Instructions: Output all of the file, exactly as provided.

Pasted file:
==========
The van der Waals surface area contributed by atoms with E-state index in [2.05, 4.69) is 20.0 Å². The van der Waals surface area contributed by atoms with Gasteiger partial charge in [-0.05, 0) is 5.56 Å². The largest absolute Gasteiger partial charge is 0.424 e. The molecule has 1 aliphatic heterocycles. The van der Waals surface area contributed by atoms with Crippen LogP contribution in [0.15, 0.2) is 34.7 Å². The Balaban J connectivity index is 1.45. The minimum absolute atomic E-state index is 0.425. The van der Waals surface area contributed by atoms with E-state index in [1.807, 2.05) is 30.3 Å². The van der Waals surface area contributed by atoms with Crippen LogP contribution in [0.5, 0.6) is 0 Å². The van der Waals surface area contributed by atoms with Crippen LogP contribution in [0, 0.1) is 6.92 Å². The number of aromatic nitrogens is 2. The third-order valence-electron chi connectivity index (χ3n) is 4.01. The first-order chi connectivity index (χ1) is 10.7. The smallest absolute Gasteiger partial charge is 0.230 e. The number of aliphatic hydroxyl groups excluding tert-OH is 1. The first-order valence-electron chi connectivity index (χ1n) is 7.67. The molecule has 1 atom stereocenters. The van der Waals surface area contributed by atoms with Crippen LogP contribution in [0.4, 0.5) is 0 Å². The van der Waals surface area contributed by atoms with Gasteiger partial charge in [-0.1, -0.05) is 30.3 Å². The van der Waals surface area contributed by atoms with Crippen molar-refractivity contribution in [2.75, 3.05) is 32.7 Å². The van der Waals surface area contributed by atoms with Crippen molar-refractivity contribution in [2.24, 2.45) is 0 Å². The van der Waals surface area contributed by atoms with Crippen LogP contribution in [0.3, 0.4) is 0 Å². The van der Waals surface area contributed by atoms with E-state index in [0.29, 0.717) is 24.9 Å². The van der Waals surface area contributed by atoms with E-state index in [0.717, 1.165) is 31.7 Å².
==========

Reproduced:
The van der Waals surface area contributed by atoms with E-state index in [2.05, 4.69) is 20.0 Å². The van der Waals surface area contributed by atoms with Gasteiger partial charge in [-0.05, 0) is 5.56 Å². The largest absolute Gasteiger partial charge is 0.424 e. The molecule has 1 aliphatic heterocycles. The van der Waals surface area contributed by atoms with Crippen LogP contribution in [0.15, 0.2) is 34.7 Å². The Balaban J connectivity index is 1.45. The minimum absolute atomic E-state index is 0.425. The van der Waals surface area contributed by atoms with E-state index in [1.807, 2.05) is 30.3 Å². The van der Waals surface area contributed by atoms with Crippen LogP contribution in [0.5, 0.6) is 0 Å². The van der Waals surface area contributed by atoms with Crippen LogP contribution in [0, 0.1) is 6.92 Å². The number of aromatic nitrogens is 2. The third-order valence-electron chi connectivity index (χ3n) is 4.01. The first-order chi connectivity index (χ1) is 10.7. The smallest absolute Gasteiger partial charge is 0.230 e. The number of aliphatic hydroxyl groups excluding tert-OH is 1. The first-order valence-electron chi connectivity index (χ1n) is 7.67. The molecule has 1 atom stereocenters. The van der Waals surface area contributed by atoms with Crippen LogP contribution in [0.4, 0.5) is 0 Å². The van der Waals surface area contributed by atoms with Gasteiger partial charge in [-0.1, -0.05) is 30.3 Å². The van der Waals surface area contributed by atoms with Crippen molar-refractivity contribution in [2.75, 3.05) is 32.7 Å². The van der Waals surface area contributed by atoms with Crippen molar-refractivity contribution in [2.24, 2.45) is 0 Å². The van der Waals surface area contributed by atoms with Crippen LogP contribution in [0.3, 0.4) is 0 Å². The van der Waals surface area contributed by atoms with E-state index in [0.29, 0.717) is 24.9 Å². The van der Waals surface area contributed by atoms with E-state index in [0.717, 1.165) is 31.7 Å².